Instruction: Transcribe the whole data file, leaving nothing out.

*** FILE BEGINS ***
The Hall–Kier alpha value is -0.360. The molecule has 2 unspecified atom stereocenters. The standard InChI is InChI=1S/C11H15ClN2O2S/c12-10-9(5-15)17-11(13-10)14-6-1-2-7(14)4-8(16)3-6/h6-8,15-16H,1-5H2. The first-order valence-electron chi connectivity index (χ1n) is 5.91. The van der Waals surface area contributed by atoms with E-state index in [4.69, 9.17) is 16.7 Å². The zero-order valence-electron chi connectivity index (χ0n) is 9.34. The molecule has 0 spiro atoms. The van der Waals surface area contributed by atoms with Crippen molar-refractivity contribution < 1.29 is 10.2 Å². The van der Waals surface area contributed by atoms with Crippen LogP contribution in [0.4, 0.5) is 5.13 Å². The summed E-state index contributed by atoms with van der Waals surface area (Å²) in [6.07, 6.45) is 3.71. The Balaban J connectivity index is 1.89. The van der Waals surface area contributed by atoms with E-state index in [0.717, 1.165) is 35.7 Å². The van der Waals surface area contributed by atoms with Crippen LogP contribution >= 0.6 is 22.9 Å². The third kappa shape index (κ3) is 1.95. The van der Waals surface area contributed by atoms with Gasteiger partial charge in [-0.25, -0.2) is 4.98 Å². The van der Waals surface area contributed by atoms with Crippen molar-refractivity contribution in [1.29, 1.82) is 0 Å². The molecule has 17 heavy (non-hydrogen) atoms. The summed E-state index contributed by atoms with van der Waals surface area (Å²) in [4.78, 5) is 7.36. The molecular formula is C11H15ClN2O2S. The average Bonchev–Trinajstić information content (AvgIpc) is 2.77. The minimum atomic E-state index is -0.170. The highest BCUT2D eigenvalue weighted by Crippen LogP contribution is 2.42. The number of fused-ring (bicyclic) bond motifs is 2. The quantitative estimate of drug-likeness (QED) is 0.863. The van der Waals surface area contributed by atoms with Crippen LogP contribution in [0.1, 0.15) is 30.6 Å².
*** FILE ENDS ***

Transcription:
The Hall–Kier alpha value is -0.360. The molecule has 2 unspecified atom stereocenters. The standard InChI is InChI=1S/C11H15ClN2O2S/c12-10-9(5-15)17-11(13-10)14-6-1-2-7(14)4-8(16)3-6/h6-8,15-16H,1-5H2. The first-order valence-electron chi connectivity index (χ1n) is 5.91. The van der Waals surface area contributed by atoms with E-state index in [4.69, 9.17) is 16.7 Å². The zero-order valence-electron chi connectivity index (χ0n) is 9.34. The molecule has 0 spiro atoms. The van der Waals surface area contributed by atoms with Crippen molar-refractivity contribution < 1.29 is 10.2 Å². The van der Waals surface area contributed by atoms with Crippen LogP contribution in [0.4, 0.5) is 5.13 Å². The summed E-state index contributed by atoms with van der Waals surface area (Å²) in [6.07, 6.45) is 3.71. The Balaban J connectivity index is 1.89. The van der Waals surface area contributed by atoms with E-state index in [0.717, 1.165) is 35.7 Å². The van der Waals surface area contributed by atoms with Crippen LogP contribution >= 0.6 is 22.9 Å². The third kappa shape index (κ3) is 1.95. The van der Waals surface area contributed by atoms with Gasteiger partial charge in [-0.25, -0.2) is 4.98 Å². The van der Waals surface area contributed by atoms with Crippen molar-refractivity contribution in [1.29, 1.82) is 0 Å². The molecule has 17 heavy (non-hydrogen) atoms. The summed E-state index contributed by atoms with van der Waals surface area (Å²) in [4.78, 5) is 7.36. The molecular formula is C11H15ClN2O2S. The average Bonchev–Trinajstić information content (AvgIpc) is 2.77. The minimum atomic E-state index is -0.170. The highest BCUT2D eigenvalue weighted by Crippen LogP contribution is 2.42. The number of fused-ring (bicyclic) bond motifs is 2. The quantitative estimate of drug-likeness (QED) is 0.863. The van der Waals surface area contributed by atoms with Crippen LogP contribution in [0.1, 0.15) is 30.6 Å².